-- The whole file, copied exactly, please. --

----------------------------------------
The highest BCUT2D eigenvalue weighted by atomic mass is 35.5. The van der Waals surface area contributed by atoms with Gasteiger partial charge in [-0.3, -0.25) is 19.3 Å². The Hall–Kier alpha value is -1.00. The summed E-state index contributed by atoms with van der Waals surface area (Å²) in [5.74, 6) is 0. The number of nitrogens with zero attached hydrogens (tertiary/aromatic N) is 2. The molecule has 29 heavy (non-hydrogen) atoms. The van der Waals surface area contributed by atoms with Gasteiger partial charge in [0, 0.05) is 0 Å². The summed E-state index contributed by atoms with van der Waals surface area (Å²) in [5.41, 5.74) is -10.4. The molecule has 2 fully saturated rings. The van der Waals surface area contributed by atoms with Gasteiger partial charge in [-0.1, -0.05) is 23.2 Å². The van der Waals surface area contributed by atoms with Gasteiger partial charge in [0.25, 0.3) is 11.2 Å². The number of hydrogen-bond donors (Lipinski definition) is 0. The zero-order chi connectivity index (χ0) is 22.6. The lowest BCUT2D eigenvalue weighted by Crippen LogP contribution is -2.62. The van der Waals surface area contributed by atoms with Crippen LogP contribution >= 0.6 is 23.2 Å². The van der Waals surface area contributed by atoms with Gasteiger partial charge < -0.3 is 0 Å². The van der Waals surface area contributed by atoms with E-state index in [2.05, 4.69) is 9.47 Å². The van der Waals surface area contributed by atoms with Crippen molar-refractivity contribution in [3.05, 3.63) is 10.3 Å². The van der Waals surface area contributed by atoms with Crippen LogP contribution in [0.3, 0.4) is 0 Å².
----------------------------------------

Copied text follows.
The highest BCUT2D eigenvalue weighted by atomic mass is 35.5. The van der Waals surface area contributed by atoms with Gasteiger partial charge in [-0.3, -0.25) is 19.3 Å². The Hall–Kier alpha value is -1.00. The summed E-state index contributed by atoms with van der Waals surface area (Å²) in [5.74, 6) is 0. The number of nitrogens with zero attached hydrogens (tertiary/aromatic N) is 2. The molecule has 29 heavy (non-hydrogen) atoms. The van der Waals surface area contributed by atoms with Gasteiger partial charge in [0, 0.05) is 0 Å². The summed E-state index contributed by atoms with van der Waals surface area (Å²) in [5.41, 5.74) is -10.4. The molecule has 2 fully saturated rings. The van der Waals surface area contributed by atoms with Gasteiger partial charge in [-0.1, -0.05) is 23.2 Å². The van der Waals surface area contributed by atoms with Gasteiger partial charge in [0.25, 0.3) is 11.2 Å². The number of hydrogen-bond donors (Lipinski definition) is 0. The zero-order chi connectivity index (χ0) is 22.6. The lowest BCUT2D eigenvalue weighted by Crippen LogP contribution is -2.62. The van der Waals surface area contributed by atoms with Crippen LogP contribution >= 0.6 is 23.2 Å². The van der Waals surface area contributed by atoms with Gasteiger partial charge < -0.3 is 0 Å². The van der Waals surface area contributed by atoms with E-state index in [2.05, 4.69) is 9.47 Å². The van der Waals surface area contributed by atoms with Crippen molar-refractivity contribution in [3.05, 3.63) is 10.3 Å². The van der Waals surface area contributed by atoms with Crippen LogP contribution in [0.3, 0.4) is 0 Å².